From the New York Times: The Income-Restricted Apartment
WITH the median price of an apartment in Manhattan topping $1,000 a square foot, homeownership is often far out of reach. But there are options for those who cannot afford the market rate, including co-op apartments for buyers who earn a certain percentage of the area median income, or A.M.I.
Many programs and organizations, including federal, city and state agencies and nonprofits, help finance and develop these buildings. The best known is the Mitchell-Lama program. Begun in 1955, Mitchell-Lama enabled the construction of new low- and middle-income rental and co-op buildings throughout the city.
Another program, run by the Urban Homesteading Assistance Board, works with the city on co-op conversions of buildings taken over from delinquent landlords. Tenants help with renovations and can eventually buy the units for low prices. About 30,000 apartments are in the program, which is administered by the city's Department of Housing Preservation and Development.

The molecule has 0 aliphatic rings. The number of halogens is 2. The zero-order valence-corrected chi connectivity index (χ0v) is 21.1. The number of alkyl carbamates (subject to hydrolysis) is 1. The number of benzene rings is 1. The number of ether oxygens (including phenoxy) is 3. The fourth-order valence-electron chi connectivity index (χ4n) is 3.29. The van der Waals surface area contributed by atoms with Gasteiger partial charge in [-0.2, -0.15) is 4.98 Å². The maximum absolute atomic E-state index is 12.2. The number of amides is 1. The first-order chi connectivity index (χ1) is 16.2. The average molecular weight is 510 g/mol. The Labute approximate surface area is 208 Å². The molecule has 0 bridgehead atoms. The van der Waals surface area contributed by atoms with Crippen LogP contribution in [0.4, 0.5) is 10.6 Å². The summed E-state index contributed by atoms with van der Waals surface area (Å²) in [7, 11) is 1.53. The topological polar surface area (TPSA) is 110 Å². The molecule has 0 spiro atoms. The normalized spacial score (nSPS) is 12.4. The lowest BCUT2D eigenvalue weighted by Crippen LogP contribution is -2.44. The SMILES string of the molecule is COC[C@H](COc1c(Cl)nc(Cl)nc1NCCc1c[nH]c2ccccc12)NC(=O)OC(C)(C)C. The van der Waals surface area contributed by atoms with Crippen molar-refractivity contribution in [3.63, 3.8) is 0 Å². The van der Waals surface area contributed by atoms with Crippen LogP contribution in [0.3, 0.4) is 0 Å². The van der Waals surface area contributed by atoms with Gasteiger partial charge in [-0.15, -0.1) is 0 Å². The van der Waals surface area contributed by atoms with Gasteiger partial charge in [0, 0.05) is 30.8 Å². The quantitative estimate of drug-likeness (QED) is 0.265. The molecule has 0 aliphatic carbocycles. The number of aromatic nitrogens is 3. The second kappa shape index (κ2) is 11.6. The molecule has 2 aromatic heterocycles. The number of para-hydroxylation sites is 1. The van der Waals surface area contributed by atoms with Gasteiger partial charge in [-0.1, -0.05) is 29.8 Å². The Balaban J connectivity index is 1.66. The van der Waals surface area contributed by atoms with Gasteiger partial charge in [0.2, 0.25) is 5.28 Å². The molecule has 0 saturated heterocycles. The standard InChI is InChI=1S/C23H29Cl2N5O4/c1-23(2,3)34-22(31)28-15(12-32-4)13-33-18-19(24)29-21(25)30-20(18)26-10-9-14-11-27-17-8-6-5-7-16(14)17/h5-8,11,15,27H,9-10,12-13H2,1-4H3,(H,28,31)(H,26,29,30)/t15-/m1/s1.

Since 2003 the city's Housing Development Corporation has also been partnering with both for-profit and nonprofit developers to create new affordable apartments — 1,767 units in 21 buildings.
The benefits of promoting homeownership in this way extend far beyond the individual owners, said Andrew Reicher, the executive director of the Urban Homesteading Assistance Board.
"In the Lower East Side, in Harlem, in Bed-Stuy,"; he said, "these owners stuck it out and struggled to improve their block, and improvements spread from their work. And they are not displaced when the neighborhood turns around."
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